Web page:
Throughout the process of the investigation, it became evident that many of the athlete participants saw the VARK inventory for athletes to be outdated with respect to current technology. For example, one question asks athletes how they would give directions to another athlete, many of our respondents indicated to us that they would use a smartphone in this situation. However, this was not an option in the questionnaire. The authors would recommend a revised version of the VARK inventory for athletes which acknowledge modern technological advancements. A further limitation of the study is that we chose not to examine the learning styles of health professionals interacting with athletes. While the main aim of the study was to profile the learning styles of different classes of athletes the authors feel that insight into the modality preferences of the health professionals involved would help to provide more effective implementation strategies.

5. Conclusions

As far as we are aware, this is the first independent study used to characterize athletes’ learning preferences as a way to educate health professionals on appropriate methods of education. While further research is required for a more comprehensive understanding of the interaction between athletes and health professionals it is evident from our investigation that a trend exists between gender and athletic status and VARK learning style preferences. Therefore, these findings merit real life implementation. The findings from our investigation present the exciting opportunity for a paradigm shift in the way that athletes interact and communicate with health care professionals. Furthermore, this study should serve as a platform for further research in this field; the authors would recommend a simultaneous investigation into both athletes’ and health professionals’ learning style in order to gain better insight into how communication between the two parties and how such communication could be enhanced.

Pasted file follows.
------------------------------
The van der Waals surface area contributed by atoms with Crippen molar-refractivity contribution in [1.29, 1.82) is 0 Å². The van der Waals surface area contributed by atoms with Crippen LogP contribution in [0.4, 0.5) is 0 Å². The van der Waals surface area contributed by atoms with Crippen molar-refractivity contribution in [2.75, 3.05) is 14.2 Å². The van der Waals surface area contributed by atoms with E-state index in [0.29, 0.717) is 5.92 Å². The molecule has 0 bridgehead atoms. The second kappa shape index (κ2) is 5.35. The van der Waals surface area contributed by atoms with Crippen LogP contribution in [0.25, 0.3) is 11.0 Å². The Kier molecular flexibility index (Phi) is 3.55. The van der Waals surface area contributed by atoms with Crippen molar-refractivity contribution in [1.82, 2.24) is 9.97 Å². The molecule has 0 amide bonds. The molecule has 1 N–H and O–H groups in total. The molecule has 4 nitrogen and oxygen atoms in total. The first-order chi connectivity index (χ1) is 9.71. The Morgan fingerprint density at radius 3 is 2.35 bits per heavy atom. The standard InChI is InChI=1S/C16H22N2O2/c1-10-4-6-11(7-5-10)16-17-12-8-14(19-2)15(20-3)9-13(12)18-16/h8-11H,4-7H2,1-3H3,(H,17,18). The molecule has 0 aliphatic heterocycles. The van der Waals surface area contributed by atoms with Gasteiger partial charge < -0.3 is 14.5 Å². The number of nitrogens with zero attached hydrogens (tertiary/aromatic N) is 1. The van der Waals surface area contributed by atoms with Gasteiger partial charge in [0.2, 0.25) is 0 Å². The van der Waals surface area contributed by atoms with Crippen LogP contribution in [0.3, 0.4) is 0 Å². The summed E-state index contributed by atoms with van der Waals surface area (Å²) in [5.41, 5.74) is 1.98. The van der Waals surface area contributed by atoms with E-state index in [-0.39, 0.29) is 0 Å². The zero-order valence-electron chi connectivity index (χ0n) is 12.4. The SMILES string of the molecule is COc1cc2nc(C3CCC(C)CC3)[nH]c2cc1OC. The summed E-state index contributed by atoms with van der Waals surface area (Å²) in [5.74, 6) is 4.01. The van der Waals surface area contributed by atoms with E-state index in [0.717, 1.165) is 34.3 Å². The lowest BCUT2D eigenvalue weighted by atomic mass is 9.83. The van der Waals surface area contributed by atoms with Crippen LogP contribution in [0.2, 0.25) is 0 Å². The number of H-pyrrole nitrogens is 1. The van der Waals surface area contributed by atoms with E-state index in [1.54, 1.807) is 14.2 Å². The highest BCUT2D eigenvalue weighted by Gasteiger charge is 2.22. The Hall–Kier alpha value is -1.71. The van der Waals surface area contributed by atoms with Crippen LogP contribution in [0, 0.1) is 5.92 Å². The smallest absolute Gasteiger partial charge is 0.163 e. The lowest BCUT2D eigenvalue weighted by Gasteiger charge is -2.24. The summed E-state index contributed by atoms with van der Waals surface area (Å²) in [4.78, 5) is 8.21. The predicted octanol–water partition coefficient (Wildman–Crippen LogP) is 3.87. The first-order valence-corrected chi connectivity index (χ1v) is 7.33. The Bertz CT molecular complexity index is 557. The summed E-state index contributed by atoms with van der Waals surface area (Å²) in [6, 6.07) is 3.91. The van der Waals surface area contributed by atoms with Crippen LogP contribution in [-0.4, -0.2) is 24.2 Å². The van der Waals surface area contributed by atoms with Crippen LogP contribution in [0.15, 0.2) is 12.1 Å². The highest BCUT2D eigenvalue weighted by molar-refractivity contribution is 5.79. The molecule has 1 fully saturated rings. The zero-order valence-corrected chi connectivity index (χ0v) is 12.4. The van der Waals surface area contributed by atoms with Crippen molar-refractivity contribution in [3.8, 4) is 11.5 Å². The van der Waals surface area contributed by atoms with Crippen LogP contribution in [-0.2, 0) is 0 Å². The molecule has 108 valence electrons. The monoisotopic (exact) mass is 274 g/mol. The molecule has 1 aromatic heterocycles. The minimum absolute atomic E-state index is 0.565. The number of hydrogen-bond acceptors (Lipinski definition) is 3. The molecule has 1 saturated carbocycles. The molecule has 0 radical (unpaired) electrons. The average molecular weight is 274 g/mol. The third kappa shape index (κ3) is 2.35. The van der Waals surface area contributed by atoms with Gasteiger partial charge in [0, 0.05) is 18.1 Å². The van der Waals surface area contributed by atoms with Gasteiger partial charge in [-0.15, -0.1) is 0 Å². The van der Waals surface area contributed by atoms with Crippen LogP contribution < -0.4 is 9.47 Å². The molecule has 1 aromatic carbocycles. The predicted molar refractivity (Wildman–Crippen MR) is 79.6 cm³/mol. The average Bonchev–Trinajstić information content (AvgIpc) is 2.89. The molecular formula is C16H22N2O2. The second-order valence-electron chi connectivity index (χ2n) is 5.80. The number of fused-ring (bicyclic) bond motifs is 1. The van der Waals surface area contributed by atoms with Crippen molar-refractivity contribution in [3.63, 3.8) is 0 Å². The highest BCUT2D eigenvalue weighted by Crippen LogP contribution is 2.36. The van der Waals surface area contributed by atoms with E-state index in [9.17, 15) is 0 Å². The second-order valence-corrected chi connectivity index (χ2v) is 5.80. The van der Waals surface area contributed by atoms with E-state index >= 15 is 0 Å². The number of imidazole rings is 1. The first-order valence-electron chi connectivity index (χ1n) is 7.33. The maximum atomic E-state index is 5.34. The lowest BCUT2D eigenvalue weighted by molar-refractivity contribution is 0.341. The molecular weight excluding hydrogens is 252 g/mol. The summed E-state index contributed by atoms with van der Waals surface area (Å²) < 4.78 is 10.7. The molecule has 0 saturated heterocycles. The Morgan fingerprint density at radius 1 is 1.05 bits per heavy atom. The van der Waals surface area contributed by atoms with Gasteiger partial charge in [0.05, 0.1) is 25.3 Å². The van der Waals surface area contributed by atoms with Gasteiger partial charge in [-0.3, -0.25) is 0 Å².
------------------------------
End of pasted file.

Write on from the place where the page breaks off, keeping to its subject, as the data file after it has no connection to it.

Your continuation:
The authors would like to thank Avinesh Pillai from the University of Auckland, Department of Statistics, for his statistical advice, as well as the University of Auckland School of Medicine Foundation for funding technical support for the investigation.

Author Contributions

Andrea Braakhuis and Shawn Hueglin conceived and designed the research; Andrea Braakhuis, Shawn Hueglin, Elizabeth Fusco, Tea Williams, and Alex Popple performed the experiments; Tea Williams and Andrea Braakhuis analyzed the data; Andrea Braakhuis, Liz Fusco and Tea Williams wrote the paper.

Conflicts of Interest

The authors declare no conflict of interest.


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MDPI and ACS Style

Braakhuis, A.; Williams, T.; Fusco, E.; Hueglin, S.; Popple, A. A Comparison between Learning Style Preferences, Gender, Sport and Achievement in Elite Team Sport Athletes. Sports 2015, 3, 325-334.

AMA Style

Braakhuis A, Williams T, Fusco E, Hueglin S, Popple A. A Comparison between Learning Style Preferences, Gender, Sport and Achievement in Elite Team Sport Athletes. Sports. 2015; 3(4):325-334.

Chicago/Turabian Style

Braakhuis, Andrea, Tea Williams, Elizabeth Fusco, Shawn Hueglin, and Alex Popple. 2015. "A Comparison between Learning Style Preferences, Gender, Sport and Achievement in Elite Team Sport Athletes" Sports 3, no. 4: 325-334.